Photo: Youtube

There's a New Hero in Town—His Name Is Sandale-man

These Senegalese filmmakers are making superhero cinema magic on a shoe-string budget.

The Sandale Man is a force to be reckoned with. Like the friendly neighborhood Spiderman, he protects and aids the people of Senegal from petty criminals and felons alike. Although the Sandale Man is often shown hilariously saving the day by slapping criminals upside of their heads or across town with his mighty sandals, he actually offers much more.

Distributed and presented by Sen Network, a YouTube Channel by local Senegalese filmmakers, La Légend de Sandale-man made its debut back in December of 2015. The creators' original intent was to create a mock-superhero film about a young hero whose special skillset is kicking butts with superhuman, sandal throwing accuracy and customized sandal weaponry. Yet the joke gained clout by many, receiving over 29k views on YouTube. The cast was soon featured on local tv news stations and BBC News.

Unlike Hollywood's Marvel and DC franchises, The Sandale-man films were not created on a big budget. Considering their limitations, Jean Jacques Toue, co-director of the Sandale-man films, and his fellow crew members, were still able to create stunning comic books to incorporate in the film, with an intro reminiscent of Marvel's trademark comic-book film intros, witty storytelling, and decent special effects. Most importantly, the Sandale-man is a beautiful representation of African producers coming together to both support one another and expand the Senegalese film and entertainment industry without waiting for outside assistance. They are a group of filmmakers who have decided to put the works of producers in Africa first and foremost.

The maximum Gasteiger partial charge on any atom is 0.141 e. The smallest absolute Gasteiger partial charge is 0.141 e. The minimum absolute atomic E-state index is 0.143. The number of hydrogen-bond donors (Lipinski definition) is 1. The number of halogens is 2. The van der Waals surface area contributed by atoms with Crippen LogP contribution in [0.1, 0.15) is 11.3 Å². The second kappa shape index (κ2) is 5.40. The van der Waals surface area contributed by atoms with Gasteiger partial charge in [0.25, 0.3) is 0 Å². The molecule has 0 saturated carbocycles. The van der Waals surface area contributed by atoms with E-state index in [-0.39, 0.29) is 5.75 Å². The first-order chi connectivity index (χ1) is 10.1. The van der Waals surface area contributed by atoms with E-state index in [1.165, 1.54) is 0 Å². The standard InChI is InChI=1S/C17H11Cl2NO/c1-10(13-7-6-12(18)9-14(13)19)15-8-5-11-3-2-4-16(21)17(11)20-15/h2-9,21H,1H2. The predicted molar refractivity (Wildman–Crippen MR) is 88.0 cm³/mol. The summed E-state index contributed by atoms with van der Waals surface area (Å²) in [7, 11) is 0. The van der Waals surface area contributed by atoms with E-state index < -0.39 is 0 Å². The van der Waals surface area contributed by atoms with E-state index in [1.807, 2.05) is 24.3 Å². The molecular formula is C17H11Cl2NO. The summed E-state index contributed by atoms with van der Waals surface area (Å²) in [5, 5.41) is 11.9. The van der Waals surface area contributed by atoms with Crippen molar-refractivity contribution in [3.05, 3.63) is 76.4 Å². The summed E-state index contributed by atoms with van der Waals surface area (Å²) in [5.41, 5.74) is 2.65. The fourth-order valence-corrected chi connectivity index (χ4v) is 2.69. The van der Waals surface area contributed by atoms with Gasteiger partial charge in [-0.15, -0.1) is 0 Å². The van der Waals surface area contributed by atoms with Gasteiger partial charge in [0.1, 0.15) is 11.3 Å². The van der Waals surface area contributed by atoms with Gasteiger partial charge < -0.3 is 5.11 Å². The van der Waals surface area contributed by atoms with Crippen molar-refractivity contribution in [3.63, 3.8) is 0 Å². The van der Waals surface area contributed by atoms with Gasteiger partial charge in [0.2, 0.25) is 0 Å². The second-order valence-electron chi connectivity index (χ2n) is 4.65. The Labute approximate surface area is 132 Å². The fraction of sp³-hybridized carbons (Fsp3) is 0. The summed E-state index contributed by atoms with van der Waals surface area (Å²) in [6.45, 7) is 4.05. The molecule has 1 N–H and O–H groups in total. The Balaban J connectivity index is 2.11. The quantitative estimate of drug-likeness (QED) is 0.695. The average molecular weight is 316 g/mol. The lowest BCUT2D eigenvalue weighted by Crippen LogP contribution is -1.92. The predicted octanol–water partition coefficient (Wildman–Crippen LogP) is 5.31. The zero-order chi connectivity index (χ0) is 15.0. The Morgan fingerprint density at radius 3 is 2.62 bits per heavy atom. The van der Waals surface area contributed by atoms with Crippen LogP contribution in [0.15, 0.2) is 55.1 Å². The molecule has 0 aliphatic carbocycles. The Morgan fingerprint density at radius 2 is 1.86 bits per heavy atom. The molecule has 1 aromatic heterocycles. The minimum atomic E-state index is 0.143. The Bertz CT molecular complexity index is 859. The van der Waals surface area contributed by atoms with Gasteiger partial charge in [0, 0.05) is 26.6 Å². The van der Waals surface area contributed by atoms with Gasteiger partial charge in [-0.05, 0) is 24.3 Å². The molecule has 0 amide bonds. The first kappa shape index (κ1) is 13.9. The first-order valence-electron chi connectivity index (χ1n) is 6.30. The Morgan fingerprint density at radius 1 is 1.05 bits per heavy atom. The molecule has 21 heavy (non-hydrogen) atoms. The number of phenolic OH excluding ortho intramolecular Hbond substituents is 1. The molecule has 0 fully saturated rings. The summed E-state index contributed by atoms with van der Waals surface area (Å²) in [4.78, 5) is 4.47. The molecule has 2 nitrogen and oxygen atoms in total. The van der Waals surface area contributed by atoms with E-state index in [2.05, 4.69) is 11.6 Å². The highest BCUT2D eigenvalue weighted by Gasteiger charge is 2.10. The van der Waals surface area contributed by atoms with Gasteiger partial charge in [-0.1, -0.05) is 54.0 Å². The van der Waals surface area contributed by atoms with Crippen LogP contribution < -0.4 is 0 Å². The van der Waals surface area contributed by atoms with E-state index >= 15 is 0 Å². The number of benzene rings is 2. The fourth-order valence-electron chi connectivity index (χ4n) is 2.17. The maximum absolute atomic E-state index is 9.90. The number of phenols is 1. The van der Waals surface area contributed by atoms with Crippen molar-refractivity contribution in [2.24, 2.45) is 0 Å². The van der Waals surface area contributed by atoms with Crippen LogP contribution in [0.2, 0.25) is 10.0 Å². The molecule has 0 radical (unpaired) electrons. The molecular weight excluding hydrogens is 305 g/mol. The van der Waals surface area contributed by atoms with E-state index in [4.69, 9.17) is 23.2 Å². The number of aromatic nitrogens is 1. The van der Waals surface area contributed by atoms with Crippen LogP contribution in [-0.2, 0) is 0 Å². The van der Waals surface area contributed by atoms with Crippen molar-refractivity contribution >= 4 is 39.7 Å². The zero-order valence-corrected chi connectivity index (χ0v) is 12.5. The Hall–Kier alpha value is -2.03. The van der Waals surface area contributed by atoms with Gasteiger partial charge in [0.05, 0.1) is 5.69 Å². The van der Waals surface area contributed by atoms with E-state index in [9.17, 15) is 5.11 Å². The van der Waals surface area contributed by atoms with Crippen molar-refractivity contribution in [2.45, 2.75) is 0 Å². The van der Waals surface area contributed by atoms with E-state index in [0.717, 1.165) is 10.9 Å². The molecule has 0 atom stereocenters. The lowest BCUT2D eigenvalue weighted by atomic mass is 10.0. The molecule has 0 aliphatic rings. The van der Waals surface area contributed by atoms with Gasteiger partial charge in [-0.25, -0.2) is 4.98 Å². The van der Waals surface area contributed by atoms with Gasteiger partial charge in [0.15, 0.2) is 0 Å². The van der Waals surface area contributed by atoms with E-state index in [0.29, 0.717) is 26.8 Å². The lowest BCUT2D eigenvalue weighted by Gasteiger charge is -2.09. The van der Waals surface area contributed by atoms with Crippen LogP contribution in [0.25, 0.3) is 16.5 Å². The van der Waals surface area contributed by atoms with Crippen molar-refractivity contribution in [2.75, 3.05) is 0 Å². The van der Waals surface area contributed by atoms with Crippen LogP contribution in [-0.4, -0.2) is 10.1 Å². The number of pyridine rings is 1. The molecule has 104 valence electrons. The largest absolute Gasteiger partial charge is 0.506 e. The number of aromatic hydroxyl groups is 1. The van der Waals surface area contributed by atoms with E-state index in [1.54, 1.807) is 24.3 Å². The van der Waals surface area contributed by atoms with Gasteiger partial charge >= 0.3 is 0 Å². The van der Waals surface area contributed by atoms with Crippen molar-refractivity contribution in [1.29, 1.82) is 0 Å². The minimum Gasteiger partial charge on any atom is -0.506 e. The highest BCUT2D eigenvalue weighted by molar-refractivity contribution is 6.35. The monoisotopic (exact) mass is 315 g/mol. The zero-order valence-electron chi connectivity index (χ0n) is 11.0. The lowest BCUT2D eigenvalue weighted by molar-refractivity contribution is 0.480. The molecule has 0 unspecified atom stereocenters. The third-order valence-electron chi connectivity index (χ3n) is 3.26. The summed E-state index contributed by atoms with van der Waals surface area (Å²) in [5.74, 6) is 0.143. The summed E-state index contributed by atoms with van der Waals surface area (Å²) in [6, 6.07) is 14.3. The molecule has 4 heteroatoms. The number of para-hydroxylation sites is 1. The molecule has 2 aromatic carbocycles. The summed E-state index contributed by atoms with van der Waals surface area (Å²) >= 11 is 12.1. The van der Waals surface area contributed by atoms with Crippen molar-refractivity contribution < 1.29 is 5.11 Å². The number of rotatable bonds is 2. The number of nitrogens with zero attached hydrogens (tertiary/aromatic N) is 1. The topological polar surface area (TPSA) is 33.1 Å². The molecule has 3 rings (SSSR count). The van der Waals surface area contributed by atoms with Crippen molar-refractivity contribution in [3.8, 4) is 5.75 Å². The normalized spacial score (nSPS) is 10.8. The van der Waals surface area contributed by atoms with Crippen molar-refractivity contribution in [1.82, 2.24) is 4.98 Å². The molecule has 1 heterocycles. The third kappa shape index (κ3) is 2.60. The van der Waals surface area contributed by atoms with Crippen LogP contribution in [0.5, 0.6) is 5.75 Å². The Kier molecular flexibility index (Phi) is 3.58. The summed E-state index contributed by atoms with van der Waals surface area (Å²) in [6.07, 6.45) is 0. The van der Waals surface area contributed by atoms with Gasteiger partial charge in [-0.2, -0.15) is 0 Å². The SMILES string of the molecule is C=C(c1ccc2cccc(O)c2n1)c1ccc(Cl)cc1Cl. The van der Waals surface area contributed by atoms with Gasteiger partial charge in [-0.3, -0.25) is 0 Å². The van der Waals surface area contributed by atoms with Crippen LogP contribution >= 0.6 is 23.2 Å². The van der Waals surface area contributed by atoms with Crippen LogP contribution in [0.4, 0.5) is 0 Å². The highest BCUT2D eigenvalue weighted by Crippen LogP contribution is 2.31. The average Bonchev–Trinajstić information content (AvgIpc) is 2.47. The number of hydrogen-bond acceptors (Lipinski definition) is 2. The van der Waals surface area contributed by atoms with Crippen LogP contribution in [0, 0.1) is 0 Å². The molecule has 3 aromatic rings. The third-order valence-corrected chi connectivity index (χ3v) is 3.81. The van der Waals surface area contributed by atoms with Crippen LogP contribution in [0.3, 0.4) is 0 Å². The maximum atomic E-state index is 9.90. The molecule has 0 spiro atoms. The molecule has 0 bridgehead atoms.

As Toue put it in a recent interview with BBC News Minute, "We appreciate the film, Black Panther. It's beautifully written. But what bothers me, there are many African film producers but they don't benefit from the same support. We have to realize that sometimes we should favor our own productions instead of others."

Watch the first installment, La Légend de Sandale-man below. The sequel, Sandale-man 2: Arc du Révolutionnaire is now available on YouTube.

Zubaydah Bashir is a filmmaker and writer from South Orange, New Jersey. Follow her for updates on her latest editorials and film projects on Instagram @zu_thecute, or on her website.

Photo by Meztli Yoalli Rodríguez

Dying Lagoons Reveal Mexico’s Environmental Racism

In the heart of a traditionally Black and Indigenous use area in Southwest Mexico, decades of environmental destruction now threatens the existence of these communities.

On an early morning in September 2017, in a little fishing village in the Pacific coast of Oaxaca, called Zapotalito, thousands of dead fish floated on the surface of the Chacahua-Pastoría lagoons. A 7.1-magnitude earthquake, which rattled Mexico City on September 19, was felt as far down as Zapotalito, and the very next morning, its Black, Indigenous and poor Mestizo residents, who depend on the area's handful of lagoons for food and commerce, woke up to an awful smell and that terrible scene of floating fish.

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